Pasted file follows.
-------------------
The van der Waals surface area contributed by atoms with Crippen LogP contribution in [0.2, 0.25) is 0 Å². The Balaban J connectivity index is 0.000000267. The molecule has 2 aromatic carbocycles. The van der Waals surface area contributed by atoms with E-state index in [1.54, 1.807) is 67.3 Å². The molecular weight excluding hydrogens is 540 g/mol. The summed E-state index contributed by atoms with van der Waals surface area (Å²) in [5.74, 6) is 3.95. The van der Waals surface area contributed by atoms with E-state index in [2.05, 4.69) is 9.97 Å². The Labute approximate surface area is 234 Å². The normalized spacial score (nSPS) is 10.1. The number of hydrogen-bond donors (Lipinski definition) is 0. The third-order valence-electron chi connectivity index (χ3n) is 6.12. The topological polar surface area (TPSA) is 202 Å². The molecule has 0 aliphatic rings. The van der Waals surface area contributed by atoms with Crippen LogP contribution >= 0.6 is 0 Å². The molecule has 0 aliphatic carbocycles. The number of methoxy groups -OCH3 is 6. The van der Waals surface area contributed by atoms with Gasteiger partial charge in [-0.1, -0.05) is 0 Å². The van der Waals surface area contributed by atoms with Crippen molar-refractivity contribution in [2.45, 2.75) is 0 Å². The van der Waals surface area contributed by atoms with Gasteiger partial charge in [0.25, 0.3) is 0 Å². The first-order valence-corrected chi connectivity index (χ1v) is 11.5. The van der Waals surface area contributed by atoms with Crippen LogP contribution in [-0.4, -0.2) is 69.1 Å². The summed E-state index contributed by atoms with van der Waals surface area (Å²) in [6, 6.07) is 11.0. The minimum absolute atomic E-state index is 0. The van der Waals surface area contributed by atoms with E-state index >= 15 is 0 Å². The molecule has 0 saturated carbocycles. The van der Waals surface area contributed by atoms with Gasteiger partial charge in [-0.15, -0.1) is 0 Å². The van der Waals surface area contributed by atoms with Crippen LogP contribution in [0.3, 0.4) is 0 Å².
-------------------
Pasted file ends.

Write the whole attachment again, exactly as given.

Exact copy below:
The van der Waals surface area contributed by atoms with Crippen LogP contribution in [0.2, 0.25) is 0 Å². The Balaban J connectivity index is 0.000000267. The molecule has 2 aromatic carbocycles. The van der Waals surface area contributed by atoms with E-state index in [1.54, 1.807) is 67.3 Å². The molecular weight excluding hydrogens is 540 g/mol. The summed E-state index contributed by atoms with van der Waals surface area (Å²) in [5.74, 6) is 3.95. The van der Waals surface area contributed by atoms with E-state index in [2.05, 4.69) is 9.97 Å². The Labute approximate surface area is 234 Å². The normalized spacial score (nSPS) is 10.1. The number of hydrogen-bond donors (Lipinski definition) is 0. The third-order valence-electron chi connectivity index (χ3n) is 6.12. The topological polar surface area (TPSA) is 202 Å². The molecule has 0 aliphatic rings. The van der Waals surface area contributed by atoms with Crippen LogP contribution >= 0.6 is 0 Å². The molecule has 0 aliphatic carbocycles. The number of methoxy groups -OCH3 is 6. The van der Waals surface area contributed by atoms with Gasteiger partial charge in [-0.1, -0.05) is 0 Å². The van der Waals surface area contributed by atoms with Crippen molar-refractivity contribution in [2.45, 2.75) is 0 Å². The van der Waals surface area contributed by atoms with Gasteiger partial charge in [0.25, 0.3) is 0 Å². The first-order valence-corrected chi connectivity index (χ1v) is 11.5. The van der Waals surface area contributed by atoms with Crippen LogP contribution in [-0.4, -0.2) is 69.1 Å². The summed E-state index contributed by atoms with van der Waals surface area (Å²) in [6, 6.07) is 11.0. The minimum absolute atomic E-state index is 0. The van der Waals surface area contributed by atoms with E-state index >= 15 is 0 Å². The molecule has 0 saturated carbocycles. The van der Waals surface area contributed by atoms with Gasteiger partial charge in [-0.15, -0.1) is 0 Å². The van der Waals surface area contributed by atoms with Crippen LogP contribution in [0.3, 0.4) is 0 Å².